The tensions would also reflect on the rapport between Albanian and Serb co-workers in Kosovo. When remembering the ’80s, Mehmeti-Buzhala speaks about a deterioration of relations between her and her Serb colleagues to the point of arguments occasionally turning physical.
Sociologist Anton Berishaj remembers how the widespread pressure at the workplace and elsewhere during those years reached a tipping point with the suspension of Kosovo’s autonomy in 1989 and with the “deinstitutionalization of the Albanian population.” “It might have seemed like an unbelievable situation, but it happened,” says Berisha, adding that it came as a surprise to many people.
Palokë Berishaj, who at the time led the Union of Independent Trade Unions of Kosovo (BSPK), remembers aspects of the socio-political context that preceded the decisions or mass expulsion of Albanians from the workplace.
“When Kosovo’s autonomy was stripped, one of the most important decisions was the seizure of leadership positions in all state institutions, as well as in public and social enterprises,” he says. “All of those positions would be filled by Serbs, while Albanians were left to come to terms with this fact.
“Most of [our] Serb colleagues were in solidarity with Serbia’s decisions: ‘Moraju se poštovati odluke države Srbije [The decisions of the Serbian state must be respected],’” Berishaj remembers.
He remembers that Kosovar Albanians back then had one goal: “To prove that Milošević would not find Albanians at any level that accepted his discriminatory policies,” and adds that to this end, “the solidarization and interaction of all workers turned into an existential issue.”
Berishaj also remembers the political organizing in Kosovo that surged in 1990. “It resulted in the announcement of the [Constitutional] Declaration on July 2, the approval of the Constitution on September 2, and then the independence referendum,” he says, summarizing the developments that guided the peaceful resistance of Kosovar Albanians during that decade, while they dealt with the systematic discrimination and police violence from the Serbian state.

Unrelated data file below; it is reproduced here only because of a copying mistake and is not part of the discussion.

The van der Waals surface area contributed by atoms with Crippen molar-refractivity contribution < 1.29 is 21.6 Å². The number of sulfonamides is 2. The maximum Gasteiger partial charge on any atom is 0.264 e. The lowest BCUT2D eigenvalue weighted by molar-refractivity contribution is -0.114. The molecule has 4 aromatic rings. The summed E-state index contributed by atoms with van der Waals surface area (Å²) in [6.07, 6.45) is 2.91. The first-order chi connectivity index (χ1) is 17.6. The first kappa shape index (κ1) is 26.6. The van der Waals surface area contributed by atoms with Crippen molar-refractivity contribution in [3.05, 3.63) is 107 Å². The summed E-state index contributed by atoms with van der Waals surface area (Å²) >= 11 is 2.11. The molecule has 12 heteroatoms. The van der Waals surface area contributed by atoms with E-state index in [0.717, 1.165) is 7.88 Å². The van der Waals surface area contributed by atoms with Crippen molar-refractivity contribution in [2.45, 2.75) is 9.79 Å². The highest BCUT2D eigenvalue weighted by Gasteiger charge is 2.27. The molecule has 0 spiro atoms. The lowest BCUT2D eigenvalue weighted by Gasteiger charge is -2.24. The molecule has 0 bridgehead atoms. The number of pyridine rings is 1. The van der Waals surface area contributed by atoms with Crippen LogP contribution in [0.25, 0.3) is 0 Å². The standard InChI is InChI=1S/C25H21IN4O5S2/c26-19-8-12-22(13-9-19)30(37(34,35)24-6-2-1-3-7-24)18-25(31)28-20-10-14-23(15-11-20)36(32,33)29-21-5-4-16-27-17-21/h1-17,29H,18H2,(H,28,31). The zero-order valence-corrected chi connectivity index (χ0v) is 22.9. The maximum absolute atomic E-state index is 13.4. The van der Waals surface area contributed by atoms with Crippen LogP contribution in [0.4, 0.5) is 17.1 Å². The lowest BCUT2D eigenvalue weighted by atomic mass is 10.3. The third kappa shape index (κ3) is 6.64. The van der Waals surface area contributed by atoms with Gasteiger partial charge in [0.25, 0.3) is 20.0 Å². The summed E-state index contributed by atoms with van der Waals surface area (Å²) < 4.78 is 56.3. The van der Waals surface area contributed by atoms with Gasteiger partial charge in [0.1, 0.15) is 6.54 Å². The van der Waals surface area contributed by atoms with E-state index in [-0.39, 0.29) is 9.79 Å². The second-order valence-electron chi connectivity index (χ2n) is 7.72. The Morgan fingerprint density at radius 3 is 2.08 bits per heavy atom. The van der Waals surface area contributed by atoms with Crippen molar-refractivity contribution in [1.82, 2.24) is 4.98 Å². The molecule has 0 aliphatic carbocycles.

In 1990, Mehmeti-Buzhala was on maternity leave after giving birth to her daughter. The mass expulsion of her Albanian colleagues from the workplace had started — she knew very well what was awaiting her.
“When my maternity leave was over, I went to claim my annual leave. They told me that there was no leave [for me] and categorized me as a technological redundancy,” she remembers. “They sent us to the Agency for Incorporation [an agency similar to today’s Employment Agency] allegedly until they found other jobs for us. It was like that until 1993, when they finally decided to discharge me.”
“At one point, both of us were jobless. We had four children."
She keeps a copy of the decision in her folder — a red book that encapsulates her unfinished career. The document is obviously a template where only the name of the employee and the date of termination were left blank. The reason why “she became unnecessary” for work was the same as for many workers. It hid behind the term “technological advancement.”
“Even if they’d let me return I wouldn’t, everything was ruined,” Mehmeti-Buzhala says.
Her husband also shared the same fate, previously working in the home appliances sector within the same enterprise. “At one point, both of us were jobless. We had four children. He was unable to find something else, so he mostly stayed at home,” Mehmeti-Buzhala says, with a changed tone of voice after having to remember their struggle for survival.